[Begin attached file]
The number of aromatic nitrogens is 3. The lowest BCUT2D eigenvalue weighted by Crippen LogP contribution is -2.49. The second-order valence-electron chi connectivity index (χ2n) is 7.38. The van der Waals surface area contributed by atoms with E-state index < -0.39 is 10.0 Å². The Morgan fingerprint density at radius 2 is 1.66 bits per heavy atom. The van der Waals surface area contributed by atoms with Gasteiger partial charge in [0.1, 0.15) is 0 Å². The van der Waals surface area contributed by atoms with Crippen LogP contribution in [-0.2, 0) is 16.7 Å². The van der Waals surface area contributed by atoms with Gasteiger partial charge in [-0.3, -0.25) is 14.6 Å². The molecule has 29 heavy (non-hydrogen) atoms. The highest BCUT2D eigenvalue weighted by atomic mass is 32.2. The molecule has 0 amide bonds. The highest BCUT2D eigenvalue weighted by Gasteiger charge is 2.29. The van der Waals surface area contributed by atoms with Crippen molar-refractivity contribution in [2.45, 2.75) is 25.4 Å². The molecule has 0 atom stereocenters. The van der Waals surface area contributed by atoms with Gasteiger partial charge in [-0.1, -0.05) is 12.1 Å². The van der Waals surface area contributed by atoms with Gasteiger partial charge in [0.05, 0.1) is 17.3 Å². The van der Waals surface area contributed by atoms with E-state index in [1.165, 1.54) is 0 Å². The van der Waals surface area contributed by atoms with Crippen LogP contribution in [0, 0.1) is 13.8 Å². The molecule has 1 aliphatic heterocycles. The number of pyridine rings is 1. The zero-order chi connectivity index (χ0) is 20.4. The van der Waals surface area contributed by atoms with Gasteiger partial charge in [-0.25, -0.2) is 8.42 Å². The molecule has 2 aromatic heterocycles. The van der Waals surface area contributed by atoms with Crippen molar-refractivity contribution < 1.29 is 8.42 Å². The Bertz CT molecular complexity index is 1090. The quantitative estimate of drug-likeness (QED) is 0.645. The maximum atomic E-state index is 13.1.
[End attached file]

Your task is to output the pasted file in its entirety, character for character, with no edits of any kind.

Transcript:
The number of aromatic nitrogens is 3. The lowest BCUT2D eigenvalue weighted by Crippen LogP contribution is -2.49. The second-order valence-electron chi connectivity index (χ2n) is 7.38. The van der Waals surface area contributed by atoms with E-state index < -0.39 is 10.0 Å². The Morgan fingerprint density at radius 2 is 1.66 bits per heavy atom. The van der Waals surface area contributed by atoms with Gasteiger partial charge in [0.1, 0.15) is 0 Å². The van der Waals surface area contributed by atoms with Crippen LogP contribution in [-0.2, 0) is 16.7 Å². The van der Waals surface area contributed by atoms with Gasteiger partial charge in [-0.3, -0.25) is 14.6 Å². The molecule has 29 heavy (non-hydrogen) atoms. The highest BCUT2D eigenvalue weighted by atomic mass is 32.2. The molecule has 0 amide bonds. The highest BCUT2D eigenvalue weighted by Gasteiger charge is 2.29. The van der Waals surface area contributed by atoms with Crippen molar-refractivity contribution in [2.45, 2.75) is 25.4 Å². The molecule has 0 atom stereocenters. The van der Waals surface area contributed by atoms with Gasteiger partial charge in [-0.1, -0.05) is 12.1 Å². The van der Waals surface area contributed by atoms with Gasteiger partial charge in [0.05, 0.1) is 17.3 Å². The van der Waals surface area contributed by atoms with E-state index in [1.165, 1.54) is 0 Å². The van der Waals surface area contributed by atoms with Crippen LogP contribution in [0, 0.1) is 13.8 Å². The molecule has 1 aliphatic heterocycles. The number of pyridine rings is 1. The zero-order chi connectivity index (χ0) is 20.4. The van der Waals surface area contributed by atoms with Gasteiger partial charge in [-0.25, -0.2) is 8.42 Å². The molecule has 2 aromatic heterocycles. The van der Waals surface area contributed by atoms with Crippen molar-refractivity contribution < 1.29 is 8.42 Å². The Bertz CT molecular complexity index is 1090. The quantitative estimate of drug-likeness (QED) is 0.645. The maximum atomic E-state index is 13.1.